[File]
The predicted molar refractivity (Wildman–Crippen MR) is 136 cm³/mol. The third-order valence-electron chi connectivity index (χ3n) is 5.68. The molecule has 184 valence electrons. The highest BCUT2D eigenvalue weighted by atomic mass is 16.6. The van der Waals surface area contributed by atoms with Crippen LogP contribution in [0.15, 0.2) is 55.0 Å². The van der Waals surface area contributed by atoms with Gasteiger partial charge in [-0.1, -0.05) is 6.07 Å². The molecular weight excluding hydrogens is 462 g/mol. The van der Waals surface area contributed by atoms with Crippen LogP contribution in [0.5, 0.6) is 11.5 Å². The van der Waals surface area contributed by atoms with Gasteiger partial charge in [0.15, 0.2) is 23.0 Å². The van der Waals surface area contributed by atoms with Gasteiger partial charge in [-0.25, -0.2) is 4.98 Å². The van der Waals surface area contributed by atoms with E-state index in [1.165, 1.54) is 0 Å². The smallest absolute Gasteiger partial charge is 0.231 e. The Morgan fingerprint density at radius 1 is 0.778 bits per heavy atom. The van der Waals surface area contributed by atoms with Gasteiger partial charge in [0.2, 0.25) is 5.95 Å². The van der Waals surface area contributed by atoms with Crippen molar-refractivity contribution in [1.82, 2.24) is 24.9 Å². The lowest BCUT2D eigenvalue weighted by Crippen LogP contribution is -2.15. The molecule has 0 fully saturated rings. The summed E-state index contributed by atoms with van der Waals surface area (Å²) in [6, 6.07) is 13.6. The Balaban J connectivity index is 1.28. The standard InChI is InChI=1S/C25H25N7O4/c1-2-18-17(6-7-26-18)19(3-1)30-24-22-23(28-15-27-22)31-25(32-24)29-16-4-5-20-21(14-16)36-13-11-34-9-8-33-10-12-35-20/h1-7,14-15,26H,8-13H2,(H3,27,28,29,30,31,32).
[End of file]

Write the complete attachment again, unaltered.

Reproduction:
The predicted molar refractivity (Wildman–Crippen MR) is 136 cm³/mol. The third-order valence-electron chi connectivity index (χ3n) is 5.68. The molecule has 184 valence electrons. The highest BCUT2D eigenvalue weighted by atomic mass is 16.6. The van der Waals surface area contributed by atoms with Crippen LogP contribution in [0.15, 0.2) is 55.0 Å². The van der Waals surface area contributed by atoms with Gasteiger partial charge in [-0.1, -0.05) is 6.07 Å². The molecular weight excluding hydrogens is 462 g/mol. The van der Waals surface area contributed by atoms with Crippen LogP contribution in [0.5, 0.6) is 11.5 Å². The van der Waals surface area contributed by atoms with Gasteiger partial charge in [0.15, 0.2) is 23.0 Å². The van der Waals surface area contributed by atoms with Gasteiger partial charge in [-0.25, -0.2) is 4.98 Å². The van der Waals surface area contributed by atoms with E-state index in [1.165, 1.54) is 0 Å². The smallest absolute Gasteiger partial charge is 0.231 e. The Morgan fingerprint density at radius 1 is 0.778 bits per heavy atom. The van der Waals surface area contributed by atoms with Gasteiger partial charge in [0.2, 0.25) is 5.95 Å². The van der Waals surface area contributed by atoms with Crippen molar-refractivity contribution in [1.82, 2.24) is 24.9 Å². The lowest BCUT2D eigenvalue weighted by Crippen LogP contribution is -2.15. The molecule has 0 fully saturated rings. The summed E-state index contributed by atoms with van der Waals surface area (Å²) in [6, 6.07) is 13.6. The Balaban J connectivity index is 1.28. The standard InChI is InChI=1S/C25H25N7O4/c1-2-18-17(6-7-26-18)19(3-1)30-24-22-23(28-15-27-22)31-25(32-24)29-16-4-5-20-21(14-16)36-13-11-34-9-8-33-10-12-35-20/h1-7,14-15,26H,8-13H2,(H3,27,28,29,30,31,32).